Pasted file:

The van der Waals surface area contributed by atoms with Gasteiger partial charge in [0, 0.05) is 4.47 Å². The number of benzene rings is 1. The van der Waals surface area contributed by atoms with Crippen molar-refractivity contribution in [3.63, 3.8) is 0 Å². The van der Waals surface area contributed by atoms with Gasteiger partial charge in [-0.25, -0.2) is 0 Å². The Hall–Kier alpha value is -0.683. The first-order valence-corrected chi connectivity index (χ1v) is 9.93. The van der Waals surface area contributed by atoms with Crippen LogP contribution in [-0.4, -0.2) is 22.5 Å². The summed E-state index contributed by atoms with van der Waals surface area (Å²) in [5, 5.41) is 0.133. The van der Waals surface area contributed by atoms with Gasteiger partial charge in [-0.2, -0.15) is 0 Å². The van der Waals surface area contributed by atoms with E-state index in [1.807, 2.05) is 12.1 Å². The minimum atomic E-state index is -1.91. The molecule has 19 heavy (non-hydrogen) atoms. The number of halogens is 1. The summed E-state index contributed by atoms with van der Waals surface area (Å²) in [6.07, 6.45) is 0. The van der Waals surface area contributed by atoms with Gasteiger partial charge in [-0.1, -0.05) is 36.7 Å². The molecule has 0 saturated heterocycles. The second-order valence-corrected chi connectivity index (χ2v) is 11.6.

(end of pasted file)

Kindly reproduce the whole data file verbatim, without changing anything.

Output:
The van der Waals surface area contributed by atoms with Gasteiger partial charge in [0, 0.05) is 4.47 Å². The number of benzene rings is 1. The van der Waals surface area contributed by atoms with Crippen molar-refractivity contribution in [3.63, 3.8) is 0 Å². The van der Waals surface area contributed by atoms with Gasteiger partial charge in [-0.25, -0.2) is 0 Å². The Hall–Kier alpha value is -0.683. The first-order valence-corrected chi connectivity index (χ1v) is 9.93. The van der Waals surface area contributed by atoms with Crippen LogP contribution in [-0.4, -0.2) is 22.5 Å². The summed E-state index contributed by atoms with van der Waals surface area (Å²) in [5, 5.41) is 0.133. The van der Waals surface area contributed by atoms with Gasteiger partial charge in [-0.2, -0.15) is 0 Å². The van der Waals surface area contributed by atoms with E-state index in [1.807, 2.05) is 12.1 Å². The minimum atomic E-state index is -1.91. The molecule has 19 heavy (non-hydrogen) atoms. The number of halogens is 1. The summed E-state index contributed by atoms with van der Waals surface area (Å²) in [6.07, 6.45) is 0. The van der Waals surface area contributed by atoms with Gasteiger partial charge in [-0.1, -0.05) is 36.7 Å². The molecule has 0 saturated heterocycles. The second-order valence-corrected chi connectivity index (χ2v) is 11.6.